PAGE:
Mobile writing

Moving to working on mobile devices, and for serious work this means a full sized tablet, is not something you can do overnight, and if you try you will be disappointed. Since I got an iPad, I considered and resisted the idea of buying a Bluetooth keyboard. I convinced myself that the logic of the mobile working was to learn to use the iOS keyboard, even if it was not as good as the alternatives which I installed on my various Android devices.

My main justification for considering a Bluetooth keyboard was that I am gradually moving from young hacker to silver fox, and having learnt to type badly on a physical keyboard, I would stick to a physical keyboard, even if it meant carrying another gadget in my bag.

In fact, what I have noticed over the past month or two, having had an IPad for over a year, is that I am now quite happy to write pieces of up to 1,500 words on the iPad keyboard. That is about as much as most people would write in a burst, or while away from the office anyway, so it is perfectly fine for me.

Initially, I hated the iOS keyboard, because I couldn’t replace it with Switfkey.  Swiftkey certainly speeded up my work on Android devices, and reduced the number of typos – and when you type as badly as I do, that is a significant consideration. Over time, however, I have become comfortable with it, and now I can write on it as quickly as on my Android tablet. I’ve also learned to use the press and use the magnifier trick for cursor placement for fine editing, which I thought I would never master.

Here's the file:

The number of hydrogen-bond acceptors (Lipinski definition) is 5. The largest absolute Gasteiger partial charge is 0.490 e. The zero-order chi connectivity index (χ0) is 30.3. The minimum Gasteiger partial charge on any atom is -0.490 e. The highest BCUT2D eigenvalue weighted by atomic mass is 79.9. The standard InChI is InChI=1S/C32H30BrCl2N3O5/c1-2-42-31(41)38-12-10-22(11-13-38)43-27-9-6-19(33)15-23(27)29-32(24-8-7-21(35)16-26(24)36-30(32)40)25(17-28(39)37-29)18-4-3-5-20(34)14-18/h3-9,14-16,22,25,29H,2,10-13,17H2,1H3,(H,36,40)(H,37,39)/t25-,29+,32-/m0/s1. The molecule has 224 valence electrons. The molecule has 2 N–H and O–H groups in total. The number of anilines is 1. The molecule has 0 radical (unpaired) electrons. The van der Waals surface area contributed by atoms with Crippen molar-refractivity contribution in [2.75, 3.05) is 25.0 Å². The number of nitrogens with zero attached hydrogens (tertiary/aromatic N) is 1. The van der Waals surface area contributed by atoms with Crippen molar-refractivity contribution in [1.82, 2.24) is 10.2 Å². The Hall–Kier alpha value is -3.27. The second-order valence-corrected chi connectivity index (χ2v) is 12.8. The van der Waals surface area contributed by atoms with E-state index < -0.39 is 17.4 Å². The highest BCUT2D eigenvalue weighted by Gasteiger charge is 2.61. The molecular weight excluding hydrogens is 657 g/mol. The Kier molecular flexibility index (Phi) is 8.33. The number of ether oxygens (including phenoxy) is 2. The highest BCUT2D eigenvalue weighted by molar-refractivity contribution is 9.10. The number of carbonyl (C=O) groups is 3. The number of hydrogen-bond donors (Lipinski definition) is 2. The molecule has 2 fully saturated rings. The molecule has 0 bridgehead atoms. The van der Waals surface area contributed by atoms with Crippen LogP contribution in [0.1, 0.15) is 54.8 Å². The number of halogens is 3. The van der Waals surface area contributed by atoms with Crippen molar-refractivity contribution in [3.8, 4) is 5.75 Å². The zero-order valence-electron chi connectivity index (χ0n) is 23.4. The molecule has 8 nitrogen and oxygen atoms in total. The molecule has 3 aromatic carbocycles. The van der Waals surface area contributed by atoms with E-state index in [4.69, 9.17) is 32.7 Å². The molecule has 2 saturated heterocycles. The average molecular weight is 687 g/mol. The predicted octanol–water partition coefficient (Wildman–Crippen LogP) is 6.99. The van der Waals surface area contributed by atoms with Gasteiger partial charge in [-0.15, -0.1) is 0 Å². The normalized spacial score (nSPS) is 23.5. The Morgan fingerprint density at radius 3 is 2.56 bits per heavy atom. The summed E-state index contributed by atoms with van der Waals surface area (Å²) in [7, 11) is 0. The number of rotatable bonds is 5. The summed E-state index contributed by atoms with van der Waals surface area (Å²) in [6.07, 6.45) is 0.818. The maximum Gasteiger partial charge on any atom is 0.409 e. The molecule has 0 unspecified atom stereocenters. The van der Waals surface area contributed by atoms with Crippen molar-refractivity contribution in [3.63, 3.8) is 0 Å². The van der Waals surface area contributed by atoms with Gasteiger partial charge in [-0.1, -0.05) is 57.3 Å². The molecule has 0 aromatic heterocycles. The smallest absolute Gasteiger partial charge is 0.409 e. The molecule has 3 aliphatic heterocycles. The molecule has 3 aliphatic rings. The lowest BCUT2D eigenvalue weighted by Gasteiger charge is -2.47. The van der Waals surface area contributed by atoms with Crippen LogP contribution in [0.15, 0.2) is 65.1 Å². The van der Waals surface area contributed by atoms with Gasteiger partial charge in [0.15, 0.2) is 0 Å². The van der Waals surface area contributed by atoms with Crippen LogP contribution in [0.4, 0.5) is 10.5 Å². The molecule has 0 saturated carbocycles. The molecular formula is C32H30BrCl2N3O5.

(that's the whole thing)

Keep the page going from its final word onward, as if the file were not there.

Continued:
Today I went the final step and installed the WordPress client on my iPad so I can blog on the move. Most of my recent blog posts were drafted using Evernote on the iPad, and finished at my desk, but the messy extra HTML created by that was annoying. So now, after a year, I’ve gone the whole hog to having the whole workflow for my short writing on the iPad, and most of the tools I use to research, read and draft longer work on the iPad as well. The one thing that is not yet quite there is a browser integrated Zotero client.

What this confirms to me thought is that if you are doing serious work – academic writing, long form writing, course design and similar – you cannot always decide to move to a new technology or not based on playing with it in the shop. Assuming you can find the tools you need for your work, and that is not always the case, you still need time to get comfortable with using mobile devices for serious work. If your ‘go to’ device is a desktop PC or even a laptop, you won’t transition to a tablet in a week or two, and it’s a delusion to think you will.

But a year into my relationship with iOS, I’ve finally got to doing a blog post from draft to publish on an iOS app. It was, as they say, Worth the wait, even if i’ve been waiting since I first tested an Apple Newton on loan for Horizon in Cork many years ago.






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